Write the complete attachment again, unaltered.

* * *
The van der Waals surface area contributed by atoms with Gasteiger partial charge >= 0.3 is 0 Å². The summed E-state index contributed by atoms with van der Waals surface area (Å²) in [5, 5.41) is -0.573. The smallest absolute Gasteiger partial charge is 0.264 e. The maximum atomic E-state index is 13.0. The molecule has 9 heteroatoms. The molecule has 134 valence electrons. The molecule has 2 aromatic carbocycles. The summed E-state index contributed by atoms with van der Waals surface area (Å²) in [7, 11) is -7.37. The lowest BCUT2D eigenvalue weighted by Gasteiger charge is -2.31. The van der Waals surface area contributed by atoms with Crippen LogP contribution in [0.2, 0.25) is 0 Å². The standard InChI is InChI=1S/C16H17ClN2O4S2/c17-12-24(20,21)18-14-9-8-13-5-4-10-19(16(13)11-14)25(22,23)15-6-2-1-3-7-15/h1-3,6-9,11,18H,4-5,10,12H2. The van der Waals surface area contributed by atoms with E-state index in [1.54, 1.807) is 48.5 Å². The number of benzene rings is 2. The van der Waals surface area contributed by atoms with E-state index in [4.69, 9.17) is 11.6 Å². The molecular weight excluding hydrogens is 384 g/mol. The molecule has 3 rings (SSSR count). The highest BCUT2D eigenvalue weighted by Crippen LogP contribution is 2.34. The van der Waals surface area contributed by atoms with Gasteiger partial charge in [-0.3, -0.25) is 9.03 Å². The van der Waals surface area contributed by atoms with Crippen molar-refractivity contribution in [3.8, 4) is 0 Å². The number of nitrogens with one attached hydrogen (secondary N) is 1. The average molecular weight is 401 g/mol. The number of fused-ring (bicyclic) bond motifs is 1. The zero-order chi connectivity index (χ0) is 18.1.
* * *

The van der Waals surface area contributed by atoms with Gasteiger partial charge >= 0.3 is 0 Å². The summed E-state index contributed by atoms with van der Waals surface area (Å²) in [5, 5.41) is -0.573. The smallest absolute Gasteiger partial charge is 0.264 e. The maximum atomic E-state index is 13.0. The molecule has 9 heteroatoms. The molecule has 134 valence electrons. The molecule has 2 aromatic carbocycles. The summed E-state index contributed by atoms with van der Waals surface area (Å²) in [7, 11) is -7.37. The lowest BCUT2D eigenvalue weighted by Gasteiger charge is -2.31. The van der Waals surface area contributed by atoms with Crippen LogP contribution in [0.2, 0.25) is 0 Å². The standard InChI is InChI=1S/C16H17ClN2O4S2/c17-12-24(20,21)18-14-9-8-13-5-4-10-19(16(13)11-14)25(22,23)15-6-2-1-3-7-15/h1-3,6-9,11,18H,4-5,10,12H2. The van der Waals surface area contributed by atoms with E-state index in [1.54, 1.807) is 48.5 Å². The number of benzene rings is 2. The van der Waals surface area contributed by atoms with E-state index in [4.69, 9.17) is 11.6 Å². The molecular weight excluding hydrogens is 384 g/mol. The molecule has 3 rings (SSSR count). The highest BCUT2D eigenvalue weighted by Crippen LogP contribution is 2.34. The van der Waals surface area contributed by atoms with Gasteiger partial charge in [-0.3, -0.25) is 9.03 Å². The van der Waals surface area contributed by atoms with Crippen molar-refractivity contribution in [3.8, 4) is 0 Å². The number of nitrogens with one attached hydrogen (secondary N) is 1. The average molecular weight is 401 g/mol. The number of fused-ring (bicyclic) bond motifs is 1. The zero-order chi connectivity index (χ0) is 18.1.